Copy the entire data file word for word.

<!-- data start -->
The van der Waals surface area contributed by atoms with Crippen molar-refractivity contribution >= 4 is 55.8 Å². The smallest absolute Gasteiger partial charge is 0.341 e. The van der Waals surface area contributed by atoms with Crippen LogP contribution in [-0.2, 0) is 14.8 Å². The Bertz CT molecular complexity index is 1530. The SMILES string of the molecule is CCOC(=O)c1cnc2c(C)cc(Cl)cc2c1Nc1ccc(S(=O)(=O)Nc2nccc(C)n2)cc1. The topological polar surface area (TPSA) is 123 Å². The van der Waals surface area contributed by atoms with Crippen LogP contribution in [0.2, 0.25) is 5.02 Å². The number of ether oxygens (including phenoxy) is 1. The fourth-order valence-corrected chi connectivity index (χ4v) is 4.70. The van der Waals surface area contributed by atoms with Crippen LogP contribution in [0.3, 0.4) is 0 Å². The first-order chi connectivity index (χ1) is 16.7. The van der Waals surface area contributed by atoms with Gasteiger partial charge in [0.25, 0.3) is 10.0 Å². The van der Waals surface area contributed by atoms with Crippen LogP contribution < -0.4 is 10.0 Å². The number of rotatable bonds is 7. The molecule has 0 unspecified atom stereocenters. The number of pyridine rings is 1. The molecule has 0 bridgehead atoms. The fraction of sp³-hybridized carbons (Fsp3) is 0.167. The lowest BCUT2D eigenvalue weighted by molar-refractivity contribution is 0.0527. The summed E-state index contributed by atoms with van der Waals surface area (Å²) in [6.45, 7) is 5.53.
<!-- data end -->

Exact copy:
The van der Waals surface area contributed by atoms with Crippen molar-refractivity contribution >= 4 is 55.8 Å². The smallest absolute Gasteiger partial charge is 0.341 e. The van der Waals surface area contributed by atoms with Crippen LogP contribution in [-0.2, 0) is 14.8 Å². The Bertz CT molecular complexity index is 1530. The SMILES string of the molecule is CCOC(=O)c1cnc2c(C)cc(Cl)cc2c1Nc1ccc(S(=O)(=O)Nc2nccc(C)n2)cc1. The topological polar surface area (TPSA) is 123 Å². The van der Waals surface area contributed by atoms with Crippen LogP contribution in [0.2, 0.25) is 5.02 Å². The number of ether oxygens (including phenoxy) is 1. The fourth-order valence-corrected chi connectivity index (χ4v) is 4.70. The van der Waals surface area contributed by atoms with Crippen LogP contribution in [0.3, 0.4) is 0 Å². The first-order chi connectivity index (χ1) is 16.7. The van der Waals surface area contributed by atoms with Gasteiger partial charge in [0.25, 0.3) is 10.0 Å². The van der Waals surface area contributed by atoms with Crippen LogP contribution < -0.4 is 10.0 Å². The number of rotatable bonds is 7. The molecule has 0 unspecified atom stereocenters. The number of pyridine rings is 1. The molecule has 0 bridgehead atoms. The fraction of sp³-hybridized carbons (Fsp3) is 0.167. The lowest BCUT2D eigenvalue weighted by molar-refractivity contribution is 0.0527. The summed E-state index contributed by atoms with van der Waals surface area (Å²) in [6.45, 7) is 5.53.